Sony Brings its 100 Percent Renewable Energy Goal Forward a Decade—The federal government and many states may be absent from going after ambitious goals, but large private companies that are bigger energy users than some small countries are making a commitment to renewable energy.

40% Of China’s Coal Plants Are Losing Money, Reports Carbon Tracker—Is China the great economic bubble of our time?  I am beginning to wonder if the entire economy is being run like a giant Ponzi scheme that everyone is afraid to question because the impact of collapse would be so damaging to the world economy.

Global Warming to Leave us Crying in our Costlier Beer—Global warming has come for chocolate and coffee.  Now it is coming for our beer.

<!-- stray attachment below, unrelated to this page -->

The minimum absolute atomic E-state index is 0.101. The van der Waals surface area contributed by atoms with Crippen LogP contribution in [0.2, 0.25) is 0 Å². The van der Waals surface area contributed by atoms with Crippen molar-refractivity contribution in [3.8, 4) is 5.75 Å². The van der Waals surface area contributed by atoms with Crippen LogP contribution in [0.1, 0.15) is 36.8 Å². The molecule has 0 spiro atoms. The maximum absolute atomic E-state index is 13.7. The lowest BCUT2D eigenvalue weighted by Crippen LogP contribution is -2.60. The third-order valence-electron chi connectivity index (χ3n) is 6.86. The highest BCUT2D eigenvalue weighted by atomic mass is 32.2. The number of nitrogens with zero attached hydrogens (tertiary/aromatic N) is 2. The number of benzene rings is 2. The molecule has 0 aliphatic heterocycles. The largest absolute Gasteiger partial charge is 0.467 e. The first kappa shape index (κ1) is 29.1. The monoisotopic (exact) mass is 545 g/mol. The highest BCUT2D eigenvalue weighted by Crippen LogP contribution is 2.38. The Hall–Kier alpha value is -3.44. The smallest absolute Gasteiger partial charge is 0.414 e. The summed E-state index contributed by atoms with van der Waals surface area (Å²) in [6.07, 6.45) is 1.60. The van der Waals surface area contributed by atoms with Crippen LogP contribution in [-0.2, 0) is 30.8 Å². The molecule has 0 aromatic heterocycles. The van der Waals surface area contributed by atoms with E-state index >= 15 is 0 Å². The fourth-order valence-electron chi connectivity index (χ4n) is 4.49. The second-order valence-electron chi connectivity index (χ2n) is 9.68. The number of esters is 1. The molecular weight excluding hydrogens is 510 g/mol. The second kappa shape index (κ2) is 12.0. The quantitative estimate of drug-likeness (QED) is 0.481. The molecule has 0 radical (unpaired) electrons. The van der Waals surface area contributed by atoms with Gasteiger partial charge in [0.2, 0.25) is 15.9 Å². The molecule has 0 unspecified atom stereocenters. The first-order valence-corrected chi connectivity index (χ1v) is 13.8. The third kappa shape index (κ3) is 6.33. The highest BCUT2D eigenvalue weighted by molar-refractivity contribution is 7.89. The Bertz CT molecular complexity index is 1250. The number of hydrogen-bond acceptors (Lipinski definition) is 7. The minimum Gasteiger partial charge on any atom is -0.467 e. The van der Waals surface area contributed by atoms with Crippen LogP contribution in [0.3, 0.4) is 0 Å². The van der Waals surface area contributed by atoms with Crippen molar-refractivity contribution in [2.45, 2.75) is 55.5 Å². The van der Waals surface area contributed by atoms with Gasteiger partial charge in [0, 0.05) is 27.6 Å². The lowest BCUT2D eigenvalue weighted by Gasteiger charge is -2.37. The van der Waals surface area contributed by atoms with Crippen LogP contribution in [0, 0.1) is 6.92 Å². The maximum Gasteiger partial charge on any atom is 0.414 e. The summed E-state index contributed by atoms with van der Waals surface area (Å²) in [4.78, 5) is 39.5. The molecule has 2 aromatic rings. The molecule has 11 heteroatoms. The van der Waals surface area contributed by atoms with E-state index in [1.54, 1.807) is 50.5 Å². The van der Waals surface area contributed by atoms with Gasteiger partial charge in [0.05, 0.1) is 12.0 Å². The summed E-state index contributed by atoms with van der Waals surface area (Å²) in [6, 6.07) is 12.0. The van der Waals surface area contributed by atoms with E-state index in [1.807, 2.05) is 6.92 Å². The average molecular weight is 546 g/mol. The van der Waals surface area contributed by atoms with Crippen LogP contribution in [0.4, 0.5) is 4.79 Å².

Beyond Meat’s Veggie Burger Produces 90% Fewer Greenhouse Gas Emissions than Cow-Based Burgers—You can question the health benefits of an ersatz beef patty.  You can even question whether the effort to mimic animal protein is worth the effort when high protein, meat free dishes can be ultra-appetizing without resorting to culinary trickery.  You cannot deny that on a emissions versus emissions basis there is no question replacing a beef patty with a veggie patty is a winner.

New Study Suggests it’s Time to Replace Modern, Grassy Lawns—If there is one change I wish every homeowner, regardless of climate, would do it is taking out as much of their home’s lawn as possible.  Yes, it is hard work to initially remove lawn and replace it with something more planet friendly but think about the benefits.  No more mowing.  ‘Nuff said.